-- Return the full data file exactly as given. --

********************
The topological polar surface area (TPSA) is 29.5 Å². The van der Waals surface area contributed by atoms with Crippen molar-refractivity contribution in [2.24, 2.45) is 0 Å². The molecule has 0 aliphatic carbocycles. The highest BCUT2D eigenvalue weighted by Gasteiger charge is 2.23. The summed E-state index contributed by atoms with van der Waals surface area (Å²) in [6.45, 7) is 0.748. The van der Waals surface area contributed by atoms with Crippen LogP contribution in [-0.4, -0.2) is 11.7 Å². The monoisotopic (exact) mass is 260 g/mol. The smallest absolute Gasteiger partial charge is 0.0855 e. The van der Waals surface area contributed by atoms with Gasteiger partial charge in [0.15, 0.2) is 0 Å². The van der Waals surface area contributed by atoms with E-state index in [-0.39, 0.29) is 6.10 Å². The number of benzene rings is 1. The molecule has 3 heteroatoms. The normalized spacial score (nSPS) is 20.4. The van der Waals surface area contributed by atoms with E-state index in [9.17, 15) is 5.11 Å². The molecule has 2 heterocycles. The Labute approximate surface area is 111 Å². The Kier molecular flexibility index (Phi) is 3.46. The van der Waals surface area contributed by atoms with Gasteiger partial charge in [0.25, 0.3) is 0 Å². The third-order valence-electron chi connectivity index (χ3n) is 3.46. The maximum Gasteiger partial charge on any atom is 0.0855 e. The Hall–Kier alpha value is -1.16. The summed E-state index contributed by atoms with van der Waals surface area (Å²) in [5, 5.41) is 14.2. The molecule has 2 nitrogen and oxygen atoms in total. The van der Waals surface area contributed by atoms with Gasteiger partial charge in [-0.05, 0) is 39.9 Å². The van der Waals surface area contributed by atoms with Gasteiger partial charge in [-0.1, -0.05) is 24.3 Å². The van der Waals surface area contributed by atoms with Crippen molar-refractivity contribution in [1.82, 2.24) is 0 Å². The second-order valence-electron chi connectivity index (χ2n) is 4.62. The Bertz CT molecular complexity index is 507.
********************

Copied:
The topological polar surface area (TPSA) is 29.5 Å². The van der Waals surface area contributed by atoms with Crippen molar-refractivity contribution in [2.24, 2.45) is 0 Å². The molecule has 0 aliphatic carbocycles. The highest BCUT2D eigenvalue weighted by Gasteiger charge is 2.23. The summed E-state index contributed by atoms with van der Waals surface area (Å²) in [6.45, 7) is 0.748. The van der Waals surface area contributed by atoms with Crippen LogP contribution in [-0.4, -0.2) is 11.7 Å². The monoisotopic (exact) mass is 260 g/mol. The smallest absolute Gasteiger partial charge is 0.0855 e. The van der Waals surface area contributed by atoms with Gasteiger partial charge in [0.15, 0.2) is 0 Å². The van der Waals surface area contributed by atoms with E-state index in [-0.39, 0.29) is 6.10 Å². The number of benzene rings is 1. The molecule has 3 heteroatoms. The normalized spacial score (nSPS) is 20.4. The van der Waals surface area contributed by atoms with E-state index in [9.17, 15) is 5.11 Å². The molecule has 2 heterocycles. The Labute approximate surface area is 111 Å². The Kier molecular flexibility index (Phi) is 3.46. The van der Waals surface area contributed by atoms with Gasteiger partial charge in [0.25, 0.3) is 0 Å². The third-order valence-electron chi connectivity index (χ3n) is 3.46. The maximum Gasteiger partial charge on any atom is 0.0855 e. The Hall–Kier alpha value is -1.16. The summed E-state index contributed by atoms with van der Waals surface area (Å²) in [5, 5.41) is 14.2. The molecule has 2 nitrogen and oxygen atoms in total. The van der Waals surface area contributed by atoms with Gasteiger partial charge in [-0.05, 0) is 39.9 Å². The van der Waals surface area contributed by atoms with Gasteiger partial charge in [-0.1, -0.05) is 24.3 Å². The van der Waals surface area contributed by atoms with Crippen molar-refractivity contribution in [1.82, 2.24) is 0 Å². The second-order valence-electron chi connectivity index (χ2n) is 4.62. The Bertz CT molecular complexity index is 507.